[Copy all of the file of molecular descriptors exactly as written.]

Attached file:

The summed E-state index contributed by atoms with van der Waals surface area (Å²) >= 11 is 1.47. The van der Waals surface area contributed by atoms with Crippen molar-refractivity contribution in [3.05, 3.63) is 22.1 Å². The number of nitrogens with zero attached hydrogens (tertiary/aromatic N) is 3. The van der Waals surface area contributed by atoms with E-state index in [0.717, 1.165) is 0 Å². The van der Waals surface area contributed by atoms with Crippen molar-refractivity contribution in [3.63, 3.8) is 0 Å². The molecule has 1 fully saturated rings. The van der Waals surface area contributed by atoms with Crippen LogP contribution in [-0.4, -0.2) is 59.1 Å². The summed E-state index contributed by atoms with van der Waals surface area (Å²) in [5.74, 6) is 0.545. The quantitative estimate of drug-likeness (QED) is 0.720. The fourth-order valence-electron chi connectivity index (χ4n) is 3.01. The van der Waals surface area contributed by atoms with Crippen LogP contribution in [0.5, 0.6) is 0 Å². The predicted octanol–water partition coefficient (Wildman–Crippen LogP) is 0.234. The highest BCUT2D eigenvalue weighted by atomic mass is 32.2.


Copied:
The summed E-state index contributed by atoms with van der Waals surface area (Å²) >= 11 is 1.47. The van der Waals surface area contributed by atoms with Crippen molar-refractivity contribution in [3.05, 3.63) is 22.1 Å². The number of nitrogens with zero attached hydrogens (tertiary/aromatic N) is 3. The van der Waals surface area contributed by atoms with E-state index in [0.717, 1.165) is 0 Å². The van der Waals surface area contributed by atoms with Crippen molar-refractivity contribution in [3.63, 3.8) is 0 Å². The molecule has 1 fully saturated rings. The van der Waals surface area contributed by atoms with Crippen LogP contribution in [-0.4, -0.2) is 59.1 Å². The summed E-state index contributed by atoms with van der Waals surface area (Å²) in [5.74, 6) is 0.545. The quantitative estimate of drug-likeness (QED) is 0.720. The fourth-order valence-electron chi connectivity index (χ4n) is 3.01. The van der Waals surface area contributed by atoms with Crippen LogP contribution in [0.5, 0.6) is 0 Å². The predicted octanol–water partition coefficient (Wildman–Crippen LogP) is 0.234. The highest BCUT2D eigenvalue weighted by atomic mass is 32.2.